The Probabilistic View
Richard Karp, a former SIAM John von Neumann lecturer and, coincidentally, the second joint invited speaker at the Toronto meetings, had introduced the probabilistic view of discrete algorithms in an influential 1976 paper. In that paper, Karp distinguished his notion---drawing instances of problems from specified probability distributions and showing that "certain polynomial-time algorithms almost surely find near-optimal solutions"---from an earlier idea of Ronald Graham's, finding polynomial-time algorithms that produce approximate solutions for all instances of a given NP-hard problem.
Karp was motivated by his observation that "a proof that P ≠ NP would have only limited negative implications. . . . There would still be a possibility of finding a polynomial-time algorithm that gives approximately optimal solutions for all inputs, or optimal solutions for almost all inputs, or approximately optimal solutions for almost all inputs." Although it is now known that the first alternative is unlikely, the other two are certainly possible.
Alon and his colleagues work in the middle category, developing algorithms that find, for example, what is almost surely the largest clique in a random graph drawn from a certain class. They exploit the surprising structure of random graphs, a study initiated in 1959 by Paul Erdös and Alfred Renyi, and they mine the load of structural information contained in the eigenvalues and eigenvectors of matrices associated with the graph.
There is a pleasing synergy between the structure of a graph and the spectrum of its adjacency matrix, a relation that links an active area of discrete mathematics and theoretical computer science with classical analysis and scientific computing. Few speakers could describe in one breath work whose roots were cultivated by both Paul Erdös and James Wilkinson!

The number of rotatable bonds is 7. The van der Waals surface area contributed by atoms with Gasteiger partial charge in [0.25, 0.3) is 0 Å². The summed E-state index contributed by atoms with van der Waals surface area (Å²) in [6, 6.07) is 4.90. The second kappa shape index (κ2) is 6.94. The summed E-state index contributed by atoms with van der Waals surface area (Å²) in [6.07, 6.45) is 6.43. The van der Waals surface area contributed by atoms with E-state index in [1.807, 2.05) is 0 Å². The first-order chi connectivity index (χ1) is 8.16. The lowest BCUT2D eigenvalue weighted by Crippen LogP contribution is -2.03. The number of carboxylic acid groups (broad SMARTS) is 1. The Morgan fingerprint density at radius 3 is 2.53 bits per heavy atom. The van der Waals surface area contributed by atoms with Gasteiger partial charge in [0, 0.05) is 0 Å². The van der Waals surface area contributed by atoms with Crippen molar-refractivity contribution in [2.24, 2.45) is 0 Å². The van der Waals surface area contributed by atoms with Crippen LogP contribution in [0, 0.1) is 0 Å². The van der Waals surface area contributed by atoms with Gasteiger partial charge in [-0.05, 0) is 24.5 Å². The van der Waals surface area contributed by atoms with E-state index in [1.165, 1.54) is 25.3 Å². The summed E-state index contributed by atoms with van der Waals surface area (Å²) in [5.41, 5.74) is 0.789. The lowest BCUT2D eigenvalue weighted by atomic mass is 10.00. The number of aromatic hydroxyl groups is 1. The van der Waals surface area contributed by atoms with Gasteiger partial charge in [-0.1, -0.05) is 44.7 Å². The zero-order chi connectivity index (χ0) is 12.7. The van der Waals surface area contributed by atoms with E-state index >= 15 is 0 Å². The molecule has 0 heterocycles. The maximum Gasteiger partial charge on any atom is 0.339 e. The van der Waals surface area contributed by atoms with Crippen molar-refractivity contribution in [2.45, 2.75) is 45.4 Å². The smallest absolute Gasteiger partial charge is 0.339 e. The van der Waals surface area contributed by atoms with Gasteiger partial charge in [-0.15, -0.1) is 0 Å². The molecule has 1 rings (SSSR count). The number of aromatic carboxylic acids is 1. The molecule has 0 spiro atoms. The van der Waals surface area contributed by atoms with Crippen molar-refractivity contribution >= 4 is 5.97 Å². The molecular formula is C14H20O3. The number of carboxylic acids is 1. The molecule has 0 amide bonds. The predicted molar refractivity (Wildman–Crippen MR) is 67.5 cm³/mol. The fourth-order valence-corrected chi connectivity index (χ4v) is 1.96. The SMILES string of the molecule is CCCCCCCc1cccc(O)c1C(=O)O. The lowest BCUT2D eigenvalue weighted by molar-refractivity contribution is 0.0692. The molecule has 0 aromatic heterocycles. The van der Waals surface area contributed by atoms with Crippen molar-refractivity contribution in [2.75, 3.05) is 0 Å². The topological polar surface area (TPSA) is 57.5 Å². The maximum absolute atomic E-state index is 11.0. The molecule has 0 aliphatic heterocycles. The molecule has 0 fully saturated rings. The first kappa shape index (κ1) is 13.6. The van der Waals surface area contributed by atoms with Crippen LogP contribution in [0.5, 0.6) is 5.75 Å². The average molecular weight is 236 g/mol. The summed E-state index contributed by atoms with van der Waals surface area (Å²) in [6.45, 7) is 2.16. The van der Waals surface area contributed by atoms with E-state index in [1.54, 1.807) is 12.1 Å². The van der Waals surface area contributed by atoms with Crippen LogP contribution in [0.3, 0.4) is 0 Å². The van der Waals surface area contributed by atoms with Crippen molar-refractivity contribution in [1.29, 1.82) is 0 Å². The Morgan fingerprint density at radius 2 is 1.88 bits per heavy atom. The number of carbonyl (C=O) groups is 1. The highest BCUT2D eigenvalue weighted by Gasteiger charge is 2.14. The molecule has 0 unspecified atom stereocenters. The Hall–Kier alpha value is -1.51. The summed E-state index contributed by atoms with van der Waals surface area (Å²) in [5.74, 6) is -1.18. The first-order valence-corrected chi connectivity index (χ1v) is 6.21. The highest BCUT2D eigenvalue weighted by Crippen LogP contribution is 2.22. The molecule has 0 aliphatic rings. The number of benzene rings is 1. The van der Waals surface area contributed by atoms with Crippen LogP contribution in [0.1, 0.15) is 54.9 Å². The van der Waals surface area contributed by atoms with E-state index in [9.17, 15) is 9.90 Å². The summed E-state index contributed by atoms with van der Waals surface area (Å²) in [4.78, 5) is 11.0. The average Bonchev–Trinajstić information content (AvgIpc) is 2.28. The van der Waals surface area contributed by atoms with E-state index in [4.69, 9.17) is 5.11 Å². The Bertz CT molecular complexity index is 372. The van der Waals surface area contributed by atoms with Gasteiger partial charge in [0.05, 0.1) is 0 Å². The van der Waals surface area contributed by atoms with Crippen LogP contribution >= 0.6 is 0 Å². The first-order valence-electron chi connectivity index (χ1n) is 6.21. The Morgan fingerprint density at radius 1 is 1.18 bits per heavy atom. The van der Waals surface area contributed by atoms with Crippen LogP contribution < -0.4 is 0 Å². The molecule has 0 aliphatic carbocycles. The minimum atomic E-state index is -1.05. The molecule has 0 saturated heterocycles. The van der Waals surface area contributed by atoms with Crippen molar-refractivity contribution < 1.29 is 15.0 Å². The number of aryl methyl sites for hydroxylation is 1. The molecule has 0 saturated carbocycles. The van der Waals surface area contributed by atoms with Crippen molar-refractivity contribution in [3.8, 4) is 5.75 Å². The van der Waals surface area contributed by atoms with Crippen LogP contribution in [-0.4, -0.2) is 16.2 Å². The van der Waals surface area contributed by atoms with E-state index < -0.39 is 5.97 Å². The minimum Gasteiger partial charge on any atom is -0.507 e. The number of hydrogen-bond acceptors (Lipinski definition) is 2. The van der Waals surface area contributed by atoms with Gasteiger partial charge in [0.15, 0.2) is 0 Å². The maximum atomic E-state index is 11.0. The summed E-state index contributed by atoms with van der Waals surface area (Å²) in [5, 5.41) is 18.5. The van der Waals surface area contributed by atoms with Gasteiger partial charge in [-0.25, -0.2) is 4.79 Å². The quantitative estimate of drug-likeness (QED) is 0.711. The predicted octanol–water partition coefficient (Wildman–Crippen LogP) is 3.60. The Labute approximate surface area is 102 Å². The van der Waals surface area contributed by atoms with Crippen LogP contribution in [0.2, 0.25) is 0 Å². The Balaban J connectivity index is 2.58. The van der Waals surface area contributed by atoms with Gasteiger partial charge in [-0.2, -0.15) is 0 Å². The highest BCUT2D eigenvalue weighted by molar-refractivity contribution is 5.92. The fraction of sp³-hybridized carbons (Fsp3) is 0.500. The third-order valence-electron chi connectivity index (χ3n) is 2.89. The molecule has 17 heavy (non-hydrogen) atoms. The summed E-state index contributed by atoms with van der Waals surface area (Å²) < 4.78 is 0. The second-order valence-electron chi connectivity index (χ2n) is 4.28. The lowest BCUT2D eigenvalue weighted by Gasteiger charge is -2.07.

The adjacency matrix A of a graph is the (symmetric) matrix in which the element ij is 1 if the nodes i and j are connected by an edge and 0 otherwise. If the graph is itself a clique---if every node is connected to every other node---then A is a matrix with 1's off the diagonal and 0's on the diagonal. A vector of 1's is an eigenvector of that matrix. The corresponding eigenvalue-the largest eigenvalue-is just the common degree of the nodes. For graphs with more varied structure, that vector of 1's is no longer an eigenvector of the adjacency matrix. However, it can be substituted into the classic Rayleigh quotient (x, Ax)/(x, x) to show that the largest eigenvalue is at least the average degree of the nodes of the graph. (The maximum of the Rayleigh quotient is the largest eigenvalue of A.)
If the graph contains a clique, the adjacency matrix of that clique is a submatrix of A, and the vector with 1's at the nodes of the clique and an appropriate small real number elsewhere is almost an eigenvector of A. For the class of random graphs considered by Alon, the corresponding eigenvalue is close to half the size of the clique.